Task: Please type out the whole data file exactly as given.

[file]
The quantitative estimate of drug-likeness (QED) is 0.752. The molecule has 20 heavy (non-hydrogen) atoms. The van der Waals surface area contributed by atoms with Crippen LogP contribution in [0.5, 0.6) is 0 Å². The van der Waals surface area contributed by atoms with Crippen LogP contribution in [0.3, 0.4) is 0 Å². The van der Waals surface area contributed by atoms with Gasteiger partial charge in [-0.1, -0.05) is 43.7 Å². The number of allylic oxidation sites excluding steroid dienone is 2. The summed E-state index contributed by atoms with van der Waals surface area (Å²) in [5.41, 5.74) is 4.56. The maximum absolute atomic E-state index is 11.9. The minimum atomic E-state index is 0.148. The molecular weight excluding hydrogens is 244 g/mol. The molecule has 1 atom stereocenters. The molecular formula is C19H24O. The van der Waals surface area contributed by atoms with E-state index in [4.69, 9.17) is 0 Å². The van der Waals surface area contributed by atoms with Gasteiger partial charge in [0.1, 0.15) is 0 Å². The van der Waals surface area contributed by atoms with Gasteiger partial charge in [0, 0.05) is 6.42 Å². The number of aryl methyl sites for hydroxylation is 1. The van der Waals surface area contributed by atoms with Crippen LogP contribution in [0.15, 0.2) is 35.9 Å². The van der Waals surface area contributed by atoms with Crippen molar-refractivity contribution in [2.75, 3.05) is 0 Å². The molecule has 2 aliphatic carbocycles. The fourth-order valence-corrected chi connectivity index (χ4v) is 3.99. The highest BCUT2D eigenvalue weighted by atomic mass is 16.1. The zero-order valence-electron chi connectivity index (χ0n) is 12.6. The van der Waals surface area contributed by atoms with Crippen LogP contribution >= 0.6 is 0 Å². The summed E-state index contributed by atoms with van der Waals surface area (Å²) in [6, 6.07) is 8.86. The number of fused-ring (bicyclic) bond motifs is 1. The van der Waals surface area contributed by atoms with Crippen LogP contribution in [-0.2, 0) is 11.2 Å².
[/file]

The quantitative estimate of drug-likeness (QED) is 0.752. The molecule has 20 heavy (non-hydrogen) atoms. The van der Waals surface area contributed by atoms with Crippen LogP contribution in [0.5, 0.6) is 0 Å². The van der Waals surface area contributed by atoms with Crippen LogP contribution in [0.3, 0.4) is 0 Å². The van der Waals surface area contributed by atoms with Gasteiger partial charge in [-0.1, -0.05) is 43.7 Å². The number of allylic oxidation sites excluding steroid dienone is 2. The summed E-state index contributed by atoms with van der Waals surface area (Å²) in [5.41, 5.74) is 4.56. The maximum absolute atomic E-state index is 11.9. The minimum atomic E-state index is 0.148. The molecular weight excluding hydrogens is 244 g/mol. The molecule has 1 atom stereocenters. The molecular formula is C19H24O. The van der Waals surface area contributed by atoms with E-state index in [4.69, 9.17) is 0 Å². The van der Waals surface area contributed by atoms with Gasteiger partial charge in [0.1, 0.15) is 0 Å². The van der Waals surface area contributed by atoms with Gasteiger partial charge in [0, 0.05) is 6.42 Å². The number of aryl methyl sites for hydroxylation is 1. The van der Waals surface area contributed by atoms with Crippen LogP contribution in [0.15, 0.2) is 35.9 Å². The van der Waals surface area contributed by atoms with Crippen molar-refractivity contribution in [2.75, 3.05) is 0 Å². The molecule has 2 aliphatic carbocycles. The fourth-order valence-corrected chi connectivity index (χ4v) is 3.99. The highest BCUT2D eigenvalue weighted by atomic mass is 16.1. The zero-order valence-electron chi connectivity index (χ0n) is 12.6. The van der Waals surface area contributed by atoms with Crippen LogP contribution >= 0.6 is 0 Å². The summed E-state index contributed by atoms with van der Waals surface area (Å²) in [6, 6.07) is 8.86. The number of fused-ring (bicyclic) bond motifs is 1. The van der Waals surface area contributed by atoms with Crippen LogP contribution in [-0.2, 0) is 11.2 Å².